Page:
If I had a dollar for the number of times I have heard “New Year, New Me” in the last week, I would be a new me because I would be a millionaire. With the start of a fresh year comes new goals, resolutions and plans. Many of these things have to do with health and fitness. Magazines headlining the “How to Get Fit Without Exercising,” droves of people juice cleansing, deals for gym memberships, Whole 30 books and so on. It’s as though starting the new year is a time to create the image of ourselves that we wanted to at the start of 2017…2016…you get the picture. I am a firm believer in health and truly believe that wellness is important, but I also believe in sustainability. Instead of looking for a quick fix or magic pill, I challenge you to find the best version of yourself that will last beyond January 31st.
Science, experience and testimonials tells us that in order to live a healthy life, there needs to be a balance of exercise and good nutrition. It’s the whole idea that “one doughnut doesn’t make you unhealthy just as one salad doesn’t make you healthy.” In the same light, one month of super strict gym regimes and eating completely clean, when it’s not the life style you’re used to, won’t suddenly change who you are. Instead, it is about finding an approach that works for your lifestyle and making small changes that are sustainable. For example, if you have never stepped into a gym before and are used to eating out five times a week, it would be unrealistic to think you’ll be able to sustain a life of going to the gym at 5am 7 days a week and only eating organic meats, fruits and veggies.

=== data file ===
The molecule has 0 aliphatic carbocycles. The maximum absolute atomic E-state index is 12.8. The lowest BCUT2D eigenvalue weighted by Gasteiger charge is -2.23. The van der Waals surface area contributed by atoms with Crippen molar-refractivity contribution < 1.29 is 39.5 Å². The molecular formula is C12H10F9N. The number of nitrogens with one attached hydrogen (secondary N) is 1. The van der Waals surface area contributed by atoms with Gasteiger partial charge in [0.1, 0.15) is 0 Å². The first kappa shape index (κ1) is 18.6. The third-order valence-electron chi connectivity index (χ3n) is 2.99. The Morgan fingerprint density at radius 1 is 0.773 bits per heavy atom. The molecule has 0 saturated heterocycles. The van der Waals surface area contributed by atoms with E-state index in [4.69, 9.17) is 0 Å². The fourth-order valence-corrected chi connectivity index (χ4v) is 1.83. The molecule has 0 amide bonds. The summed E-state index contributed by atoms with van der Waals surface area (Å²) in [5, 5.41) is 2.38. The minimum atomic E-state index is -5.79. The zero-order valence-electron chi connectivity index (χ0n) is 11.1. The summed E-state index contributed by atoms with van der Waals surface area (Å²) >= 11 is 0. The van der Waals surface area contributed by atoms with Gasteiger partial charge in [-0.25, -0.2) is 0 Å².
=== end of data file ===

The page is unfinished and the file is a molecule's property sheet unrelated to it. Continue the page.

What does a small but manageable shift look like? For this person it could be only eating out once a week, incorporating more veggies and committing to go to the gym 3 days a week. Once again, it is a case by case situation, and there cannot be a blanket rule for everyone. Certain people are in the space to make more drastic changes, and it works with where they are in their journey. After all, wouldn’t you rather have progress that lasts rather than quick results that fade? Having a slow and steady approach leads to developing habits that change your lifestyle, and that is incredible not only for your physical health but also emotional and mental.
So maybe skip out on the $300 dollar “Get the Body you Want Now” package, and evaluate where in your life small changes can be made. The beauty of this approach is that once you have developed one habit, you can continue to further your health journey and challenge yourself with a better likelihood of sticking to your goals. Maybe January looks like eating out only once a week and February looks like moving away from processed foods. Only you truly know what’s best for you so ditch the quick fixes and let’s go after progress that continues after January 31st!
While you’re at it, make sure to check out Go Healthy for Good on ACCTV!